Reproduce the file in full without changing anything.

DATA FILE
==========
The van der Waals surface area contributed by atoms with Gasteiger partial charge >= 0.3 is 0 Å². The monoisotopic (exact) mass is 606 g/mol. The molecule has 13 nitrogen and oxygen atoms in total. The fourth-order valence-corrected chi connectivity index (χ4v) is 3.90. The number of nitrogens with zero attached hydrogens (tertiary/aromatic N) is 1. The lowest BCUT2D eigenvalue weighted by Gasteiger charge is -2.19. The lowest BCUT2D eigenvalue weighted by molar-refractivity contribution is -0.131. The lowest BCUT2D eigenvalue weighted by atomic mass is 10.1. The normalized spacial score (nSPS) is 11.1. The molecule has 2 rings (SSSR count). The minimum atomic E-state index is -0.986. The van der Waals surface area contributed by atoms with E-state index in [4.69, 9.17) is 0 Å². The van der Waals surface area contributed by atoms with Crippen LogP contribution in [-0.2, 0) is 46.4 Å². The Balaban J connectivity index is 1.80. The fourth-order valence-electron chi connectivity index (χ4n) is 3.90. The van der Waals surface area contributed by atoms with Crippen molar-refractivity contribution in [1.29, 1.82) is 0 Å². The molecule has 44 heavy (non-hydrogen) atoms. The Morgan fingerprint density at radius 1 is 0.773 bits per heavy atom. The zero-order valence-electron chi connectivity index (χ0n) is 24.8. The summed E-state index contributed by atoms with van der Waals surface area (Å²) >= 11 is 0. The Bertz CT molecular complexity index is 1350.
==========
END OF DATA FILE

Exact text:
The van der Waals surface area contributed by atoms with Gasteiger partial charge >= 0.3 is 0 Å². The monoisotopic (exact) mass is 606 g/mol. The molecule has 13 nitrogen and oxygen atoms in total. The fourth-order valence-corrected chi connectivity index (χ4v) is 3.90. The number of nitrogens with zero attached hydrogens (tertiary/aromatic N) is 1. The lowest BCUT2D eigenvalue weighted by Gasteiger charge is -2.19. The lowest BCUT2D eigenvalue weighted by molar-refractivity contribution is -0.131. The lowest BCUT2D eigenvalue weighted by atomic mass is 10.1. The normalized spacial score (nSPS) is 11.1. The molecule has 2 rings (SSSR count). The minimum atomic E-state index is -0.986. The van der Waals surface area contributed by atoms with E-state index in [4.69, 9.17) is 0 Å². The van der Waals surface area contributed by atoms with Crippen LogP contribution in [-0.2, 0) is 46.4 Å². The Balaban J connectivity index is 1.80. The fourth-order valence-electron chi connectivity index (χ4n) is 3.90. The van der Waals surface area contributed by atoms with Crippen molar-refractivity contribution in [1.29, 1.82) is 0 Å². The molecule has 44 heavy (non-hydrogen) atoms. The Morgan fingerprint density at radius 1 is 0.773 bits per heavy atom. The zero-order valence-electron chi connectivity index (χ0n) is 24.8. The summed E-state index contributed by atoms with van der Waals surface area (Å²) >= 11 is 0. The Bertz CT molecular complexity index is 1350.